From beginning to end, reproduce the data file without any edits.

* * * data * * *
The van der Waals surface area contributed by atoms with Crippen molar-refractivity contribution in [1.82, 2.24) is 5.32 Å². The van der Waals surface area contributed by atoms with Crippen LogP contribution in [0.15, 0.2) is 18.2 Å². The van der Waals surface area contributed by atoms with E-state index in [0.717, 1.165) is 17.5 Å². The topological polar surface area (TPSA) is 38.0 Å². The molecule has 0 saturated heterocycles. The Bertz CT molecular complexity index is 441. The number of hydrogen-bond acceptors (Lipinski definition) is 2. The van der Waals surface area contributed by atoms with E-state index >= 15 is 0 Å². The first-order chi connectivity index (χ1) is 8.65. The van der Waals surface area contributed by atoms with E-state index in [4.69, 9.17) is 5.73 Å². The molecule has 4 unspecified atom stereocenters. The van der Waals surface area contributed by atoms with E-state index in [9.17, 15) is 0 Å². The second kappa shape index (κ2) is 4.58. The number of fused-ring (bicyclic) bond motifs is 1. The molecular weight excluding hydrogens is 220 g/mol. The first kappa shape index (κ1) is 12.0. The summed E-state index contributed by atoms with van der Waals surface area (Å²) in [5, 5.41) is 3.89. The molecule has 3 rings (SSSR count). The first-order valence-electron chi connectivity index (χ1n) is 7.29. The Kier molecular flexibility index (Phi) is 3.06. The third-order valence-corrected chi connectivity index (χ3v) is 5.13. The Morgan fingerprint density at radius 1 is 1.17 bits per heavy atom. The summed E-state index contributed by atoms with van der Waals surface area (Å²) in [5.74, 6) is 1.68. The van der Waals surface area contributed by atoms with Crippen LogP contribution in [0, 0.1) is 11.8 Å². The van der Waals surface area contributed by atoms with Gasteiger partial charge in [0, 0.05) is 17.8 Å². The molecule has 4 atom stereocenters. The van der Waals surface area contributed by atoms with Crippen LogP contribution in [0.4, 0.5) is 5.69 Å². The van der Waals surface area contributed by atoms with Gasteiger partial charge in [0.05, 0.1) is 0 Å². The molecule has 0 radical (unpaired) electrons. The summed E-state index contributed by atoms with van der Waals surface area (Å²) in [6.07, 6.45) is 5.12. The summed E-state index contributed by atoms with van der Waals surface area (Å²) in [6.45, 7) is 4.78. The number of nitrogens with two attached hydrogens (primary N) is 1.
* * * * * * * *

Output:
The van der Waals surface area contributed by atoms with Crippen molar-refractivity contribution in [1.82, 2.24) is 5.32 Å². The van der Waals surface area contributed by atoms with Crippen LogP contribution in [0.15, 0.2) is 18.2 Å². The van der Waals surface area contributed by atoms with E-state index in [0.717, 1.165) is 17.5 Å². The topological polar surface area (TPSA) is 38.0 Å². The molecule has 0 saturated heterocycles. The Bertz CT molecular complexity index is 441. The number of hydrogen-bond acceptors (Lipinski definition) is 2. The van der Waals surface area contributed by atoms with E-state index >= 15 is 0 Å². The first-order chi connectivity index (χ1) is 8.65. The van der Waals surface area contributed by atoms with E-state index in [4.69, 9.17) is 5.73 Å². The molecule has 4 unspecified atom stereocenters. The van der Waals surface area contributed by atoms with E-state index in [9.17, 15) is 0 Å². The second kappa shape index (κ2) is 4.58. The number of fused-ring (bicyclic) bond motifs is 1. The molecular weight excluding hydrogens is 220 g/mol. The first kappa shape index (κ1) is 12.0. The summed E-state index contributed by atoms with van der Waals surface area (Å²) in [5, 5.41) is 3.89. The molecule has 3 rings (SSSR count). The first-order valence-electron chi connectivity index (χ1n) is 7.29. The Kier molecular flexibility index (Phi) is 3.06. The third-order valence-corrected chi connectivity index (χ3v) is 5.13. The Morgan fingerprint density at radius 1 is 1.17 bits per heavy atom. The summed E-state index contributed by atoms with van der Waals surface area (Å²) in [5.74, 6) is 1.68. The van der Waals surface area contributed by atoms with Crippen LogP contribution in [0, 0.1) is 11.8 Å². The van der Waals surface area contributed by atoms with Gasteiger partial charge in [0, 0.05) is 17.8 Å². The molecule has 4 atom stereocenters. The van der Waals surface area contributed by atoms with Crippen LogP contribution in [0.4, 0.5) is 5.69 Å². The van der Waals surface area contributed by atoms with Gasteiger partial charge in [0.05, 0.1) is 0 Å². The molecule has 0 radical (unpaired) electrons. The summed E-state index contributed by atoms with van der Waals surface area (Å²) in [6.07, 6.45) is 5.12. The summed E-state index contributed by atoms with van der Waals surface area (Å²) in [6.45, 7) is 4.78. The number of nitrogens with two attached hydrogens (primary N) is 1.